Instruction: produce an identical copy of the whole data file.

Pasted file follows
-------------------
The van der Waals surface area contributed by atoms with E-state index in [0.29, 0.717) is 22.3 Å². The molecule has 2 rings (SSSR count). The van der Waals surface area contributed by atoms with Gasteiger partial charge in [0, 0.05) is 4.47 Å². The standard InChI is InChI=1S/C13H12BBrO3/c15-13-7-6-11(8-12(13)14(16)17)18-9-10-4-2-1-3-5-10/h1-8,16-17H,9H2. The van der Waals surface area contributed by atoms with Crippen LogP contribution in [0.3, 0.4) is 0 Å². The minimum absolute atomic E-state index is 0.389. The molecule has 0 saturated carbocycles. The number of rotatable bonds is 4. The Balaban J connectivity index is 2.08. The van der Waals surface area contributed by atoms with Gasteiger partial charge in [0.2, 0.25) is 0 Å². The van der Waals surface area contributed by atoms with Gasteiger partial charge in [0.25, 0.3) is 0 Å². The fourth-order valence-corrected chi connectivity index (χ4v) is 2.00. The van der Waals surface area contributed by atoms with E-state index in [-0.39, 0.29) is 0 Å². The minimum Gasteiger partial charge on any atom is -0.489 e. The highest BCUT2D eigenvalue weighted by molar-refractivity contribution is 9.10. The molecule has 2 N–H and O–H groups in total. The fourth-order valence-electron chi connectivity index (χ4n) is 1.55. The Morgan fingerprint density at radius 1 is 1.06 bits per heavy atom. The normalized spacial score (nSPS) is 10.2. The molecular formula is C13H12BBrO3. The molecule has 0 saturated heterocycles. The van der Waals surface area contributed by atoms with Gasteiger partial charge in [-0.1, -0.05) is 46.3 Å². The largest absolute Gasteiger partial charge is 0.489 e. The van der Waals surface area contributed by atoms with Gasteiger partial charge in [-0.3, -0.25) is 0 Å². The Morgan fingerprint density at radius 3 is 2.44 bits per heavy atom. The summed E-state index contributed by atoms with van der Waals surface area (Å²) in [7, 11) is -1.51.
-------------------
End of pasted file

The van der Waals surface area contributed by atoms with E-state index in [0.29, 0.717) is 22.3 Å². The molecule has 2 rings (SSSR count). The van der Waals surface area contributed by atoms with Gasteiger partial charge in [0, 0.05) is 4.47 Å². The standard InChI is InChI=1S/C13H12BBrO3/c15-13-7-6-11(8-12(13)14(16)17)18-9-10-4-2-1-3-5-10/h1-8,16-17H,9H2. The van der Waals surface area contributed by atoms with Crippen LogP contribution in [0.3, 0.4) is 0 Å². The minimum absolute atomic E-state index is 0.389. The molecule has 0 saturated carbocycles. The number of rotatable bonds is 4. The Balaban J connectivity index is 2.08. The van der Waals surface area contributed by atoms with Gasteiger partial charge in [0.2, 0.25) is 0 Å². The van der Waals surface area contributed by atoms with Gasteiger partial charge in [0.25, 0.3) is 0 Å². The fourth-order valence-corrected chi connectivity index (χ4v) is 2.00. The van der Waals surface area contributed by atoms with E-state index in [-0.39, 0.29) is 0 Å². The minimum Gasteiger partial charge on any atom is -0.489 e. The highest BCUT2D eigenvalue weighted by molar-refractivity contribution is 9.10. The molecule has 2 N–H and O–H groups in total. The fourth-order valence-electron chi connectivity index (χ4n) is 1.55. The Morgan fingerprint density at radius 1 is 1.06 bits per heavy atom. The normalized spacial score (nSPS) is 10.2. The molecular formula is C13H12BBrO3. The molecule has 0 saturated heterocycles. The van der Waals surface area contributed by atoms with Gasteiger partial charge in [-0.1, -0.05) is 46.3 Å². The largest absolute Gasteiger partial charge is 0.489 e. The van der Waals surface area contributed by atoms with Gasteiger partial charge in [-0.3, -0.25) is 0 Å². The Morgan fingerprint density at radius 3 is 2.44 bits per heavy atom. The summed E-state index contributed by atoms with van der Waals surface area (Å²) in [7, 11) is -1.51.